Viewing page 6 of 17

West 42d Street.

Domenjoz soon started flying at Sheepshead Bay Race Truck, Long Island, where he soon had huge crowds coming to see his expert flying. He put on some great shows and soon the Track Committee made arrangements for him to fly weekly, sometimes in connection with automobile racing events. On Election Day, 1915, he flew over Manhattan and the Harbor, circled the Statue of Liberty and looped over the heart of the city. These weekly shows continued, then on December 11th he exhibited at Goshen, New York, making three flights there for a Hospital Benefit Celebration.

During the winter of 1915-1916 Domenjoz toured the south, then as springtime approached he began coming northward. In late February he put on his show at Richmond, Virginia, then in early March was at Washington, D.C. for the Pan American Congress. There he circled the Capitol and Washington Monument and put on a fine stunt show over the city. Following this he went to Havana, Cuba, then back to New York where he flew again at Sheepshead Bay. During the summer of 1916 he toured the midwest with Curtiss pilot Baxter Adams, putting on an added attraction of bomb dropping and mock aerial warfare. 

Over the winter month of 1916-1917 Domenhoz was in France testing new Spads for the Bleriot Company at Pau, then in May, 1917 he returned to the United States to fly exhibition dates for Julyskens through the summer season. After this he became a civilian Government flying instructor at Park Field, Memphis, Tennessee where he remained through 1918.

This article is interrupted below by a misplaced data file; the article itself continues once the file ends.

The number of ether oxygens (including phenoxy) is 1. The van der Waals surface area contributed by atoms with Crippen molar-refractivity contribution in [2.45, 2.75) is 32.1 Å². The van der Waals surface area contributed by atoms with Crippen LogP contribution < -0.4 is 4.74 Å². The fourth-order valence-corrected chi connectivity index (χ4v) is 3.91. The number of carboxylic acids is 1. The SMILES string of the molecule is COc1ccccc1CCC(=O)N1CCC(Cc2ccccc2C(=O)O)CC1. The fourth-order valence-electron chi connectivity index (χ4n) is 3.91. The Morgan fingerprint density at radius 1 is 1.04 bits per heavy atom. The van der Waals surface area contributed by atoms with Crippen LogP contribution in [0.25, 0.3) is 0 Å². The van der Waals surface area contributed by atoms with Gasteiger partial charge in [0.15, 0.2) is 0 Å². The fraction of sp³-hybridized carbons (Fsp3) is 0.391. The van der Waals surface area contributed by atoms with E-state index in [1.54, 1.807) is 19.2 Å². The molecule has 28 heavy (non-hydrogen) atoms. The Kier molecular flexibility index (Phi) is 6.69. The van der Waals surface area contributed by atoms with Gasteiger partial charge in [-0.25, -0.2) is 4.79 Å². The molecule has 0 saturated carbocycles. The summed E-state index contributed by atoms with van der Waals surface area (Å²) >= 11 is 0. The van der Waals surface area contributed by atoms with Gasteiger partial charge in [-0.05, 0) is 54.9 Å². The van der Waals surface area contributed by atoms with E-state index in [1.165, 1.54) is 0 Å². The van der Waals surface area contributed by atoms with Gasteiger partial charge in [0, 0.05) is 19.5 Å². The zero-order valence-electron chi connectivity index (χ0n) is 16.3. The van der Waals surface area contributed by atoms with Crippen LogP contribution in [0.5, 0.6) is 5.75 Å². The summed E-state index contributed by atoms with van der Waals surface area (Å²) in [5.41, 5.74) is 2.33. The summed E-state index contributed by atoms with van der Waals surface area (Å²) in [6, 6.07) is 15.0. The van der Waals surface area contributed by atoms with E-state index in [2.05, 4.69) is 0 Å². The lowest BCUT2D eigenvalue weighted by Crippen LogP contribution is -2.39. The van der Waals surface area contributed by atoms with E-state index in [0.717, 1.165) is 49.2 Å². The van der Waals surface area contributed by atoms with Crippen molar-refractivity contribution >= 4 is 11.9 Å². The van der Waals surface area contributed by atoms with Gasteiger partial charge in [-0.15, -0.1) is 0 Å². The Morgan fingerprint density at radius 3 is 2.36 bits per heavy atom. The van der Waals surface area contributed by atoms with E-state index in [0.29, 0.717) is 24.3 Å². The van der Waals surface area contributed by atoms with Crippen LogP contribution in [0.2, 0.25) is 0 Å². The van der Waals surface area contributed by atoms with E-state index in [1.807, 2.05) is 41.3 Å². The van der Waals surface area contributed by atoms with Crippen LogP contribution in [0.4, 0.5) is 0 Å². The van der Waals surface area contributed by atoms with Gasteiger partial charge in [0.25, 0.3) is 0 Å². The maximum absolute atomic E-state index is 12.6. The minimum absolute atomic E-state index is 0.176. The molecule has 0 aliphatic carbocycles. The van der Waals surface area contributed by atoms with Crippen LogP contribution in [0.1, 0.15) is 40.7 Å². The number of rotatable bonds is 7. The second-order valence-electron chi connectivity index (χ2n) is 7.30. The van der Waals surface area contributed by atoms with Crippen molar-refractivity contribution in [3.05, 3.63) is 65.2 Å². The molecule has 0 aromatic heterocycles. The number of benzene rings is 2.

In 1919 he resumed exhibition and barnstorming work and that year obtained a post-war U.s. Flying License No. 340. 

In 1920 he stored his plane on Long Island and returned to France, where he remained until 1937. Returning to New York he learned that the farmer where he had stored his plane had sold it to the Roosevelt Field Museum for unpaid rent. It was still in 1946 when Paul Garber, curator of the National Air Museum, saw it and obtained it for the [[?]] [[?]].

Domenjoz was also a skilled tool maker and remained employed in New York for a time, then moved to Manchester, Connecticut where he worked as an inspector for Pratt and Whitney Aircraft Corporation for four years. While there he made a large glider. It was rather conventional fuselage-type monoplane with normal landing gear and tail skid. It had a large wing with a high mast or cabane above the wing for

Please note that the language and terminology used in this collection reflects the context and culture of the time of its creation, and may include culturally sensitive information. As an historical document, its contents may be at odds with contemporary views and terminology. The information within this collection does not reflect the views of the Smithsonian Institution, but is available in its original form to facilitate research. For questions or comments regarding sensitive content, access, and use related to this collection, please contact